Photovoltaic devices will have reached grid parity when they can produce electricity at the same cost or less than that of coal and gas-fired plants, and some researchers seek the rewards of success with as much fervor as the gold-rush miners of ’49.
The photoelectric effect, which is the principle of operation of modern solar cells was discovered decades ago, and until recently, had been used mostly for sensors and instruments. However, in the quest to discover alternative means to supplant natural fuel sources for producing electricity, the photoelectric effect emerged as a reasonable candidate and spawned an industry called photovoltaics, commonly called PV. This technology is the cornerstone for building solar cells, modules, and arrays, which are capable of producing kilowatts to megawatts of electricity.
The biggest limitation of solar devices is low conversion efficiency, which some experts claim range from only 8% to 19.9%. The second hurdle to overcome is the cost per watt of these devices; the goal is $2.00/W, although some assert that even $1.00/W is possible. When that happens, grid parity will have been reached. But don’t hold your breath; it could take a while longer because solar-cell processing costs remain high, the technology is still relatively complex, and no significant “quantum” breakthroughs are predicted today.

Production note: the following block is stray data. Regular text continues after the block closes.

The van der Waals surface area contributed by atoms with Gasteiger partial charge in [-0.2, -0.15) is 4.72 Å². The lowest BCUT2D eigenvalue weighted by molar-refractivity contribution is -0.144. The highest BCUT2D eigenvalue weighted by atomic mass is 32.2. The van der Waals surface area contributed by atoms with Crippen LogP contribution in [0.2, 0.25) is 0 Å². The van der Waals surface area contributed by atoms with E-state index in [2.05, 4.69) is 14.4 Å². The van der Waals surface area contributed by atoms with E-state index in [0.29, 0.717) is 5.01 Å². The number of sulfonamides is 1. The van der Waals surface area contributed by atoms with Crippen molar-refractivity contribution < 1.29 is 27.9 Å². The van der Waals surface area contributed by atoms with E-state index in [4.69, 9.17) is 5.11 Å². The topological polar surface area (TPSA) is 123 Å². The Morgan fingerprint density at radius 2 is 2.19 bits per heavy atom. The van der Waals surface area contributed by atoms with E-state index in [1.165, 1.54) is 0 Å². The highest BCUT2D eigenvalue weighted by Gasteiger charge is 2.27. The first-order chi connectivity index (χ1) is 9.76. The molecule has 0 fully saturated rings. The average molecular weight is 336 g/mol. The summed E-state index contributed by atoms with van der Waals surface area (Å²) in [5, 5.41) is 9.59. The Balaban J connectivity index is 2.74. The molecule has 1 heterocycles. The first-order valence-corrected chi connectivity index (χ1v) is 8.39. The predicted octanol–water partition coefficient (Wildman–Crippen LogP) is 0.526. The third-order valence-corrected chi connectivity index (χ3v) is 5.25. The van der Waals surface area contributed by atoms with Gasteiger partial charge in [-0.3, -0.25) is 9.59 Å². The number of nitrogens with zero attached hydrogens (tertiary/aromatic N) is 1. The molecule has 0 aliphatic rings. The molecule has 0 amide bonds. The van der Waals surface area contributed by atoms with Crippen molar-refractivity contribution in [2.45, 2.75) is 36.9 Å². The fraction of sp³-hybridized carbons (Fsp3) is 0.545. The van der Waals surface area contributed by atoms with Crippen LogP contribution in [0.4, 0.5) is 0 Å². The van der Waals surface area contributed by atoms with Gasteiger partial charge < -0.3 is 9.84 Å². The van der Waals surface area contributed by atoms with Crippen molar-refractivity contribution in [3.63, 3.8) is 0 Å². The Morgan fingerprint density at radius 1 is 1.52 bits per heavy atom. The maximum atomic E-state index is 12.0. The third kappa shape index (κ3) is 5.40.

Silicon, silicon; everywhere silicon
Despite its high cost and complexity, two major factors drive solar cell research: the fact that silicon, the element of solar cells is the second most abundant element on earth-cheap, and the sun delivers more photons in one hour than the earth can use in one year-free. So, what could be better than cheap and free?
Photovoltaic cells come in two varieties: amorphous, and crystalline. Although the amorphous type is less expensive than the crystal, it has lower conversion efficiency, which means that amorphous arrays must cover more physical area than crystal arrays to produce the same amount of power. However, for now, solar arrays are appearing in some clever and creative places that do not get in our way or detract from the landscape, compared to the thick, black, toxic smoke of unbridled coal furnaces, and what some call “the foreboding appearance of windmills.” Read what Adept Technology has to report in the following article about automation, a solution that promises to solve one major problem -the high cost of manufacturing PV devices. With automated manufacturing, what can we expect in the near future regarding the extent to which solar power will light our future?
Filed Under: Energy management + harvesting, Green engineering